Submitted by Milica on Wed, 2012-10-10 08:12
Stracathro Fort near Stirling, Scotland, the world’s most northerly Roman fort, may have been served by a wine bar or pub. Archaeologists woring on the Roman Gas Project discovered a settlement adjacent to the fort including "a large square room – the equivalent of a public bar – and fronted on to a paved area, akin to a modern beer garden."
Submitted by Milica on Sun, 2012-10-07 14:29
In 1930, Prof Eric Birley first recorded the pipework for the water supply at the Roman fort Vindolanda in Northumberland, England. Recently his grandson, Dr Andrew Birley, continued the legacy by identifying the spring-head and piping system for the fort.
Submitted by Milica on Thu, 2012-09-27 14:43
Poor Sacratus, Constitutus and Memorianus must have had a bad time in Roman Kent, England. Their names were found among 11 others on a lead "curse tablet" discovered recently by the Maidstone Area Archaeological Group.
Submitted by Milica on Fri, 2012-09-21 14:00
The Barony of Mordenvale and Oxington Chase invite you to a Toga Tourney on the mid-North NSW coast, approximately 3 hours North of Newcastle. To tie in with the Baronial A&S Roman theme for the second half of the year, this event will give people a chance to wear the clothing they have made, try Roman recipes and generally be stupid in a bed-sheet before the Christmas break up.
Submitted by Milica on Thu, 2012-09-20 17:05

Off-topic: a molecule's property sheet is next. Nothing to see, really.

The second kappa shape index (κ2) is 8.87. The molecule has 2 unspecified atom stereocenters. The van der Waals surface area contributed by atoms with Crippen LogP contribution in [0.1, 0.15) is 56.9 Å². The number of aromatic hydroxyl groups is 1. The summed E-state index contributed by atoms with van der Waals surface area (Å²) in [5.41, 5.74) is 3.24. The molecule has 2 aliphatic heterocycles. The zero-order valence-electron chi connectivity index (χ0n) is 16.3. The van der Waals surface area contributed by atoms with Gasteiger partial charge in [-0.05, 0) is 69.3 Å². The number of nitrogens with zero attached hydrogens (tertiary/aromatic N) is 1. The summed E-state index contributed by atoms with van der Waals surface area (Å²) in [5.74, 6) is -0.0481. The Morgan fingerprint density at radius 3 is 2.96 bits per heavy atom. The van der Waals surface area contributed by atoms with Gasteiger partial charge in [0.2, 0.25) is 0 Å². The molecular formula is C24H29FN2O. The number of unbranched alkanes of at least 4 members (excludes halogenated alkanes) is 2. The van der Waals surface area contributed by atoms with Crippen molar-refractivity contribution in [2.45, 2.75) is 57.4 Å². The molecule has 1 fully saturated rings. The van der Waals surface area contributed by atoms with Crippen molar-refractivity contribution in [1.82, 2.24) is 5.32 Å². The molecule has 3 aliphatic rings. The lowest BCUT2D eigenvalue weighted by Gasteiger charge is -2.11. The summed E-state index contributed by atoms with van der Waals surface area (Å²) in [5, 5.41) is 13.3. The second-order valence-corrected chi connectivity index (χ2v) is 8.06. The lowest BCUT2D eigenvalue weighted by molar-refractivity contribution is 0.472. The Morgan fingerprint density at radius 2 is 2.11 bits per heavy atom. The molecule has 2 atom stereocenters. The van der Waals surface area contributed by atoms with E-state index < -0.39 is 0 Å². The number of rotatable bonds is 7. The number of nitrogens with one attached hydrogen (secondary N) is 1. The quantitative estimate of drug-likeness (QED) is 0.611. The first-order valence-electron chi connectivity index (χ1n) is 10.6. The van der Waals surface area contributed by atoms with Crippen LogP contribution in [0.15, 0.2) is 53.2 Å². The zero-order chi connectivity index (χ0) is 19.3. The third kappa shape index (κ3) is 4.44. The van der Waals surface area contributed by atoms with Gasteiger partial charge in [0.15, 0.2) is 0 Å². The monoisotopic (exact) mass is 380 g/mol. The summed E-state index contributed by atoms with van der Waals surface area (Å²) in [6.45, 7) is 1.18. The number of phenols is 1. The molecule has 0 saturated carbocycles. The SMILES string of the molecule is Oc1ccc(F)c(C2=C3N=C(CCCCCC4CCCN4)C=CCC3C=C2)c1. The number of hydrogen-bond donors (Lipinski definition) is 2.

"There are some broken jars around the wreck, but we believe that most of the amphorae inside the ship are still sealed and food filled," Lt. Col. Francesco Schilardi about a 2,000-year-old Roman shipwreck found recently off the coast of the Italian city of Genoa.
Submitted by Milica on Sun, 2012-09-16 17:22
One of the most famous symbols of Rome is the Capitoline Wolf, a bronze statue depicting a mother wolf suckling Romulus and Remus. But now experts believe the statue was created during the Middle Ages, with parts as late as the 15th century.
Submitted by Milica on Tue, 2012-09-11 15:26
The excavation for a new highway in Romania has unearthed a plethora of artifacts - from Greek and Roman coins to a Celtic miniature chariot. Archaeologists have taken control of the site with the goal to preserve the artifacts for the country.
Submitted by Milica on Sun, 2012-09-09 17:30
Archaeologists working on the oldest standing building in the Channel Islands, a small Roman fort, are pondering the possible decision to turn the building into a visitor center.
Submitted by Milica on Sun, 2012-09-09 07:39
The patrons of the Stockwell Arms, in Colchester, England, probably never dreamed that they were having a pint atop the remains of a 1st century Roman road. The road was revealed recently after reconstruction of the pub.
Submitted by Milica on Thu, 2012-09-06 17:17